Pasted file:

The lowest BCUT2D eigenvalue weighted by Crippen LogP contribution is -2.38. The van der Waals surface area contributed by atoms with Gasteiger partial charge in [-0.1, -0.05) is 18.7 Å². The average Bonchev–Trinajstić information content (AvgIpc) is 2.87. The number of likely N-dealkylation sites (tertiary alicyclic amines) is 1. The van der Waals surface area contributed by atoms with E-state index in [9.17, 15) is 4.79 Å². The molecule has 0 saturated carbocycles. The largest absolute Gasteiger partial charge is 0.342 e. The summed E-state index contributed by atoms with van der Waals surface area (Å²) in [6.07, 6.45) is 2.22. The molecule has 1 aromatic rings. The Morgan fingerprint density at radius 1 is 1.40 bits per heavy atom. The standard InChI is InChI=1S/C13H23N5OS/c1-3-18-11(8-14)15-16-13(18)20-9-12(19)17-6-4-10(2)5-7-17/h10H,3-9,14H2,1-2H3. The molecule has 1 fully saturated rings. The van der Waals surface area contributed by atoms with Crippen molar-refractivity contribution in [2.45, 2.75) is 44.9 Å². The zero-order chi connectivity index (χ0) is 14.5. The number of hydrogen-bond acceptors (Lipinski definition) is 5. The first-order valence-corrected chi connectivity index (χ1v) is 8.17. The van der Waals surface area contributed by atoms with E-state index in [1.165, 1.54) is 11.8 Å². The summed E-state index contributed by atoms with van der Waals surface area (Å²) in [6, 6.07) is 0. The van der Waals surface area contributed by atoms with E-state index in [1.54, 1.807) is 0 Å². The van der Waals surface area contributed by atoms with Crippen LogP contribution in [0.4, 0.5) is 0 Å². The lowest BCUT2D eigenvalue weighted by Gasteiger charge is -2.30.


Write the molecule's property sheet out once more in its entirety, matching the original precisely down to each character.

The lowest BCUT2D eigenvalue weighted by Crippen LogP contribution is -2.38. The van der Waals surface area contributed by atoms with Gasteiger partial charge in [-0.1, -0.05) is 18.7 Å². The average Bonchev–Trinajstić information content (AvgIpc) is 2.87. The number of likely N-dealkylation sites (tertiary alicyclic amines) is 1. The van der Waals surface area contributed by atoms with E-state index in [9.17, 15) is 4.79 Å². The molecule has 0 saturated carbocycles. The largest absolute Gasteiger partial charge is 0.342 e. The summed E-state index contributed by atoms with van der Waals surface area (Å²) in [6.07, 6.45) is 2.22. The molecule has 1 aromatic rings. The Morgan fingerprint density at radius 1 is 1.40 bits per heavy atom. The standard InChI is InChI=1S/C13H23N5OS/c1-3-18-11(8-14)15-16-13(18)20-9-12(19)17-6-4-10(2)5-7-17/h10H,3-9,14H2,1-2H3. The molecule has 1 fully saturated rings. The van der Waals surface area contributed by atoms with Crippen molar-refractivity contribution in [2.45, 2.75) is 44.9 Å². The zero-order chi connectivity index (χ0) is 14.5. The number of hydrogen-bond acceptors (Lipinski definition) is 5. The first-order valence-corrected chi connectivity index (χ1v) is 8.17. The van der Waals surface area contributed by atoms with E-state index in [1.165, 1.54) is 11.8 Å². The summed E-state index contributed by atoms with van der Waals surface area (Å²) in [6, 6.07) is 0. The van der Waals surface area contributed by atoms with E-state index in [1.54, 1.807) is 0 Å². The van der Waals surface area contributed by atoms with Crippen LogP contribution in [0.4, 0.5) is 0 Å². The lowest BCUT2D eigenvalue weighted by Gasteiger charge is -2.30.